With the government aiming to finalise the new industrial policy within the current financial year, the Department for Promotion of Industry and Internal Trade (DPIIT) is seeking specific inputs from ministries and states on focus areas to boost manufacturing and private investment.
“We wanted every ministry to specifically suggest and lay out, in view of the five-year vision document they have been preparing, what schemes they want to put in this policy. This was discussed in the last meeting that took place with them (two weeks ago),” DPIIT Secretary Guruprasad Mohapatra told The Indian Express.
“Some of the states have also not responded the way we wanted. We need specific inputs from them on what they want to focus on. Basically, we want to take them on record, so we need to sit with them and discuss what they want. Those kinds of discussions will start now,” he added.
“This industrial policy is still in the making. It is still in an infancy stage. A lot of material has been collected and a lot of consultations have been held, but there is still more to be done,” Mohapatra further said.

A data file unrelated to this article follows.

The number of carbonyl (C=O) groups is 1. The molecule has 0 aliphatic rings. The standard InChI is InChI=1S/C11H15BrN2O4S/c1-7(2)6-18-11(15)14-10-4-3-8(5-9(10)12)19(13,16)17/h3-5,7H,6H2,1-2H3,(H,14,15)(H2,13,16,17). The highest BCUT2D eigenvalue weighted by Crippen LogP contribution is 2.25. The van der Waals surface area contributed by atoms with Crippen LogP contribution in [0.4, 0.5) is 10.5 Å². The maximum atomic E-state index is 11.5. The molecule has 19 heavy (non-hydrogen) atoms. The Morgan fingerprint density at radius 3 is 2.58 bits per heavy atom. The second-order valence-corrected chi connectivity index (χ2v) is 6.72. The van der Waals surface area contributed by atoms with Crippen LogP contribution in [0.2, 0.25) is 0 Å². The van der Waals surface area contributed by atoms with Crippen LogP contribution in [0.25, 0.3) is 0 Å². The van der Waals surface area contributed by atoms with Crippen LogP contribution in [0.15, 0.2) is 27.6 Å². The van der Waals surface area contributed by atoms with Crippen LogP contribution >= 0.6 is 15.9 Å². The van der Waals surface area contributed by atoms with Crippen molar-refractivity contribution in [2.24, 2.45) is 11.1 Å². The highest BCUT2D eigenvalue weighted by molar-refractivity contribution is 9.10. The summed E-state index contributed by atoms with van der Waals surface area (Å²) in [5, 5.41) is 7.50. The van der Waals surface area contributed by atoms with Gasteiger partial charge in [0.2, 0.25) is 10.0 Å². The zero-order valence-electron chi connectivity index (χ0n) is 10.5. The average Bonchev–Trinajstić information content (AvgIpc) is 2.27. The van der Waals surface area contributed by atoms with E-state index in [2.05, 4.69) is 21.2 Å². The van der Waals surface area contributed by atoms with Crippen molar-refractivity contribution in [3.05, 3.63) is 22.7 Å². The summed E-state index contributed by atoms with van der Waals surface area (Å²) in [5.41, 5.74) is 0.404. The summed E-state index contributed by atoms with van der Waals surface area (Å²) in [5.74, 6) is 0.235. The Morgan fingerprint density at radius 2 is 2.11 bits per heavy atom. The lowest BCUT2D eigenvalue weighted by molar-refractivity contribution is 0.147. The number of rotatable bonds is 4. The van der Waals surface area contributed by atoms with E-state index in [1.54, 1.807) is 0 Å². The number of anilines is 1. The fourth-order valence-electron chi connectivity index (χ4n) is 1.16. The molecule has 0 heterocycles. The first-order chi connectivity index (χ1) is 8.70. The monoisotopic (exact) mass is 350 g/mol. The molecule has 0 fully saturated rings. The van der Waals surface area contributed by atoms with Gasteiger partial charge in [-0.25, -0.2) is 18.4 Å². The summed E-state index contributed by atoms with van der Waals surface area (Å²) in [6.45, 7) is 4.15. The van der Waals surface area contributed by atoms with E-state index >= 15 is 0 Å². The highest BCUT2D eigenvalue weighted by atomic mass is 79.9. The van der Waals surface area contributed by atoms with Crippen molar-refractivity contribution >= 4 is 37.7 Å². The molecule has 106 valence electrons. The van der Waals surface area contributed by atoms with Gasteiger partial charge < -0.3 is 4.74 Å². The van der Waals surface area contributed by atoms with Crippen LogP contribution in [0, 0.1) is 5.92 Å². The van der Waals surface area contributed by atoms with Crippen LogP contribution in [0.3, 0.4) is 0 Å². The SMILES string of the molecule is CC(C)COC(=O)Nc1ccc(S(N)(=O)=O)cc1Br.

The new industrial policy, which will come over two decades after the last policy was implemented in 1991, has a “wider” focus, especially since manufacturing is expected to account for 20 per cent of India’s $5-trillion economy target, according to Mohapatra.
“The latest draft covers a lot more areas,” said the DPIIT Secretary.
“The broad goal is to give a boost to manufacturing, which has many complexities. It is now embedded in the services sector and manufacturing is also getting more automated. So, we also need to keep employment in mind,” he added.
The government is looking to resolve issues related to ease of doing business, including developing clusters for backward and forward linkages in the supply chain.
Last week, the government organised an inter-ministerial workshop on 14 priority sectors that would need a fillip to boost manufacturing to $1 trillion, including capital goods, electronics, food processing, metals and mining, tourism and renewable energy.
Work is on to understand how to bring in more policy incentives to attract investment, how to make the process easier for these sectors and how to make credit available to them at an affordable rate.
“These are the sectors in which we expect a lot of traction to happen and so we are looking at how to create the enabling framework. The idea is to bring more private sector investment in all these priority sectors,” said Mohapatra. “It is a very wide ecosystem we are working on,” he added.
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